The IUPUI Center for Cachexia Research, Innovation and Therapy (CCRIT), founding member of the Mid-West Cachexia Consortium, will bring together institutions, investigators, resources and patients in Indiana, Ohio and beyond to “improve basic, translational and clinical studies of cachexia in order to diagnose and treat cachexia using a multi-disciplinary approach involving cutting-edge pharmacological, physical, molecular genetic, imaging, bio-behavioral and psychosocial approaches and therapies.”


  • Robust, multi-disciplinary group
  • Shared resources, ideas, techniques, models
  • Multi-disciplinary inter- and intra-institutional collaboration
  • Joint publications
  • Multi-investigator grant applications
  • Novel discoveries in cancer cachexia
  • Novel discoveries in other cachexias
  • Impact on patient care


Name Focus of Cachexia Research
Andrea Bonetto, PhD I am particularly interested in the effects of chemotherapy on muscle homeostasis and function. By taking advantage of both in vitro and in vivo experimental models, I am investigating whether commonly used chemotherapy regimens can directly affect the skeletal muscle by promoting muscle mass loss, increasing fatiguability and reducing muscle functionality and strength. Moreover, by taking advantage of pharmacologically active molecules capable of promoting muscle mass growth I am evaluating whether increasing muscle mass can benefit tolerability to and efficacy of antineoplastic drugs, as well as increase the overall survival in cancer.
Marion Couch, MD, PhD (Working Group Co-Leader)
Larry Einhorn, MD
Theresa Guise, MD Research interests include musculoskeletal complications of cancer and cancer treatment, with a specific focus on understanding bone loss and muscle dysfunction in the setting of bone metastases and cancer treatment-induced bone loss.
Leonidas Koniaris, MD My interest is understanding muscle loss, dysmetabolism and cachexia as complicating factors for surgically directed therapies, including liver resection, pancreas resection and removal of sarcomas and other solid tumors.
Murray Korc, MD
Patrick Loehrer, MD
Khalid Mohammad, MD, PhD
Hari Nakshatri, DVM, PhD My interests are in understanding how growth factors/cytokines secreted by cancer cells affect cardiac and skeletal muscle function and aging and to develop circulating microRNAs as biomarkers of systemic effects of cancer.
Bert O’Neil, MD
Christophe Poirier, PhD
Isaac Rhea, MD
David Roodman, MD, PhD My interests are in understanding the role of metastatic bone disease to tumor cachexia.
Safi Shahda, MD  
Sunil Tholpady, MD
David Waning, PhD My research is focused on understanding the musculoskeletal complications of breast and prostate cancer metastatic to bone, including bone-muscle crosstalk, skeletal muscle weakness, and cachexia.
Teresa Zimmers, PhD (Working Group Co-Leader)
Keith Avin, PhD, DPT, PT
Mary Beth Brown, PT, ATC, PhD My interest is in better defining exercise as a treatment of disease. Exercise is an underutilized medicine, in part because so little data exists to assist practitioners in its appropriate prescription for specific patient groups. My current research charge is to evaluate exercise in pulmonary vasculature disease, both in patients and in rodent models. By defining acute and chronic exercise responses and their underlying mechanisms, we hope to determine which exercise approaches best maximize benefit and minimize potential detriment for this population.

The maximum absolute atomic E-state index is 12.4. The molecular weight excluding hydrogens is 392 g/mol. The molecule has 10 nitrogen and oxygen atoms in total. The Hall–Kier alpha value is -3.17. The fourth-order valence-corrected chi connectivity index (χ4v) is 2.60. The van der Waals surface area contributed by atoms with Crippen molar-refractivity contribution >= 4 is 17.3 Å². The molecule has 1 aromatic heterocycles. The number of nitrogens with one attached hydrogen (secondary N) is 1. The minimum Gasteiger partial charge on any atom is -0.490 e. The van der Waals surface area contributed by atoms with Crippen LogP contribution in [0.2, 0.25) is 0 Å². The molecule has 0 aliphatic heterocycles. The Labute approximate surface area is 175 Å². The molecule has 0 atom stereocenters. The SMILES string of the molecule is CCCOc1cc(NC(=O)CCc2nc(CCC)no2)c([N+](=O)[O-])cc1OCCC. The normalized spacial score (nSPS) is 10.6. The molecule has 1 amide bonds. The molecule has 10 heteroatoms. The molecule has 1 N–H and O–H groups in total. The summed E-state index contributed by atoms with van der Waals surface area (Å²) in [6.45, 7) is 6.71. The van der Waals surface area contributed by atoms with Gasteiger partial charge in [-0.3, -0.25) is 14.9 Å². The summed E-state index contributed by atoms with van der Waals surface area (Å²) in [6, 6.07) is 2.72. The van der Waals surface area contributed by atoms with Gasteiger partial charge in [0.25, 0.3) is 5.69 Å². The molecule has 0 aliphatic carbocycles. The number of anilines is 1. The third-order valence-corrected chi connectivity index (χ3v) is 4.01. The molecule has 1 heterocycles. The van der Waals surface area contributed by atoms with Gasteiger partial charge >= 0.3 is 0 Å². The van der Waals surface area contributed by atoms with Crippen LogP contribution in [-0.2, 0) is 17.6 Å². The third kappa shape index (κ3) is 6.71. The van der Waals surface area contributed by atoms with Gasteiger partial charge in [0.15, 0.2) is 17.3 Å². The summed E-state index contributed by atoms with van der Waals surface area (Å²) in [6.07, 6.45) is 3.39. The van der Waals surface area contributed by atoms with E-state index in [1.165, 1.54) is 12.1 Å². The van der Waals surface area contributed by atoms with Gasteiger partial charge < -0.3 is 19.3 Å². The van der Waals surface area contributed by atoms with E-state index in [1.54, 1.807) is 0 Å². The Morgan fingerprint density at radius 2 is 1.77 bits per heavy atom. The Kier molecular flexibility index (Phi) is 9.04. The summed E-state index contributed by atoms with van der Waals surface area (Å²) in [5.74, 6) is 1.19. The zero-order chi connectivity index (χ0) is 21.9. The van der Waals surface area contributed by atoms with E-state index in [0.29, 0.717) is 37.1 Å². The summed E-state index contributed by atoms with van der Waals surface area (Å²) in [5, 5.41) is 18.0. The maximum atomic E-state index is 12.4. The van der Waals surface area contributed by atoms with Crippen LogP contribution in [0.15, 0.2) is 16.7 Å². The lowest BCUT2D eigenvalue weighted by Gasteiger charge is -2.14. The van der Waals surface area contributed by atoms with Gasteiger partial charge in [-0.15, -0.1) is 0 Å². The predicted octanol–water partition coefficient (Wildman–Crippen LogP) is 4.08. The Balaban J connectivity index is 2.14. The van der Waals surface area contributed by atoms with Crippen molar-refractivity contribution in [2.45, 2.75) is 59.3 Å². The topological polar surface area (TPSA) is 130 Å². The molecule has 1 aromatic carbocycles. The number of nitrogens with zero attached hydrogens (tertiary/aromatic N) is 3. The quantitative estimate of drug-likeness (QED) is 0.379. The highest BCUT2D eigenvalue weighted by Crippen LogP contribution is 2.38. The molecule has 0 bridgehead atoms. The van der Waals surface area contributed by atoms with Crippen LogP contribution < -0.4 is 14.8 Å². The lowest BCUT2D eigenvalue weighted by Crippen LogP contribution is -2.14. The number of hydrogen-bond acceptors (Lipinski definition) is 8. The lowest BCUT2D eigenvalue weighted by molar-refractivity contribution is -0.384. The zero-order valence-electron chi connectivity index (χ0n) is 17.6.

Eugene Ceppa, MD
Mimi Ceppa, MD
Melissa Fishel, PhD
Michael House, MD I am interested in understanding the biologic factors which drive cachexia in patients with pancreatic adenocarcinoma and how these factors impact outcomes after pancreatic surgery.  Knowledge of the molecular events which drive the physiology of pancreatic cancer cachexia will offer new therapies for improving the long-term outcomes and quality of life for patients who undergo curative and palliative operations for pancreatic cancer.
Marc Kohli, MD
Yunlong Liu, PhD
Todd McKinley, MD, PhD
Sharon Moe, MD My research studies the causes and consequences of muscle dysfunction in chronic kidney disease, with ongoing studies in rat model of CKD to study the mechanisms by which uremia induces muscle wasting and how this relates to bone abnormalities.  In addition, we have ongoing clinical research studies to document physical function changes and muscle biomarker changes in dialysis patients undergoing a parathyroidectomy.  We also have a longitudinal cohort study following patients new to dialysis to determine the predictors of worsening muscle function and mass over time on dialysis.
Attila Nakeeb, MD
Jason Organ, PhD
Max Schmidt, MD, PhD
Katie Sears, MD
Rajiv Sood, MD
Fletcher White, PhD My interest is in understanding neuroimmune mechanisms as complicating factors for cachexia.
Nicholas Zyromski, MD

External Members

Name Affiliation
Denis Guttridge, PhD Ohio State University
Gregory Lesinski, PhD Ohio State University
Tatiana Kostrominova, PhD IU Northwest
Martha Belury, PhD Ohio State University
Martin Fernandez-Zapico, MD Mayo Clinic
Theresa Pluth Yeo, RN, MSN, MPH, ACNP, PhD Thomas Jefferson University
Jordan Winter, MD Thomas Jefferson University